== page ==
Crows can tell one human from another, but we are unable to distinguish among various crows. This is mischaracterized as a paradox. Humans may be racist, but crows can’t read, and robots can’t really dance. All species evolve toward overspecialization. If you find anything other than food or sex interesting, it’s signaling.
In a movie culture there is no play within the play. Writers hope for good actors, but when the acting is good you don’t notice the writing. The audience wants immersion, not realism; realism is no more immersive than reality, and no more a genre. If truth is a sliding scale, one must test the extremes.
A paragraph is a way of saying one thing over and over again. Books are an act of supreme redundancy. What’s the difference between ambivalence and ambiguity? POV.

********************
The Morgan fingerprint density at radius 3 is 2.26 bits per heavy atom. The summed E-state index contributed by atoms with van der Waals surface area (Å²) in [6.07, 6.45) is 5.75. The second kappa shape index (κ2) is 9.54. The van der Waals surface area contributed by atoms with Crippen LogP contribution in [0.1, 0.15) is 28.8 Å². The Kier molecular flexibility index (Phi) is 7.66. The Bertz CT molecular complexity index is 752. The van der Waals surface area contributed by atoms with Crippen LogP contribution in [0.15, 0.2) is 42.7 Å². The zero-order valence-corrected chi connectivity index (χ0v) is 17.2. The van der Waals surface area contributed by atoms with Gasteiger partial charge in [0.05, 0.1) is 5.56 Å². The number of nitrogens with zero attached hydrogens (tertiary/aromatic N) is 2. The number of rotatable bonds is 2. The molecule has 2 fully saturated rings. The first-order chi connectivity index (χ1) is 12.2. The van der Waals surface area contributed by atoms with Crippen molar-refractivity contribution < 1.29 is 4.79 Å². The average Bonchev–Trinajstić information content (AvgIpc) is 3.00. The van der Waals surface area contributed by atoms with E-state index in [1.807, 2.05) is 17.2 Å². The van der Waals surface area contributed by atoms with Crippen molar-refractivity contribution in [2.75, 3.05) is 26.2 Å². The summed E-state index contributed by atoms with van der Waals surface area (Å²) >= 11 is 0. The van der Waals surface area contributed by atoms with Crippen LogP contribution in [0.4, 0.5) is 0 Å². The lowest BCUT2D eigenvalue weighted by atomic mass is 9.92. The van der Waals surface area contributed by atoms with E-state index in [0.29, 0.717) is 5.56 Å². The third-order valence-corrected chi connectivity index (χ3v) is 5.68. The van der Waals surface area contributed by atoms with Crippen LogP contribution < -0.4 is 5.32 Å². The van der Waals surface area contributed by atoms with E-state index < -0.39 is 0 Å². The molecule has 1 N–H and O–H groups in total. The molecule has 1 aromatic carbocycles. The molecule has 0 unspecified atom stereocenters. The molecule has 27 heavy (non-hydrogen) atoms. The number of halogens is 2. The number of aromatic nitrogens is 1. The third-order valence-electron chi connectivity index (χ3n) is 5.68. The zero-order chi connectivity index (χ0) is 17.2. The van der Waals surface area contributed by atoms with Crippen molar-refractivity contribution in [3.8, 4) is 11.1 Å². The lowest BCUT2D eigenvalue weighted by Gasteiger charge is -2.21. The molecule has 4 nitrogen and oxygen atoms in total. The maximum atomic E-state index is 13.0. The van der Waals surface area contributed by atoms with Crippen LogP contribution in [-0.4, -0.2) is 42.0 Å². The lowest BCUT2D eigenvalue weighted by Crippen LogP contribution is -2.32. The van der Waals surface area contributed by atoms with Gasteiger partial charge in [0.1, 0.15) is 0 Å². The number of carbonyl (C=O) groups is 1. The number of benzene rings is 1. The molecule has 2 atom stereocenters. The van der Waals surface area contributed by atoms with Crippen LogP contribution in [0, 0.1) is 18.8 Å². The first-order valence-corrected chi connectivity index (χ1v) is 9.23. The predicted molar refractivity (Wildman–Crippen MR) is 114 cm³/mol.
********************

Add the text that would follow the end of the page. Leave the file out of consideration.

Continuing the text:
You lose naïveté before you gain wisdom. In the interim, you believe that everything is about sex. Your dreams are given to obvious motifs: the motif of your blows falling weak and ineffectual, glancing off the enemy. The motif of the foreign airport, being unable to pack, having nothing to wear. In dreams, even sex is symbolic of sex. All art is conceptual.
Elisa Gabbert is the poetry editor of Absent and the author of The French Exit (Birds, LLC) and Thanks for Sending the Engine (Kitchen Press). Her poems have appeared in Colorado Review,Denver Quarterly, The Laurel Review, Pleiades, Salt Hill, and Sentence, among other journals, and her nonfiction has appeared in Mantis, Open Letters Monthly, and The Monkey & The Wrench: Essays into Contemporary Poetics. She currently lives in Boston and blogs at The French Exit.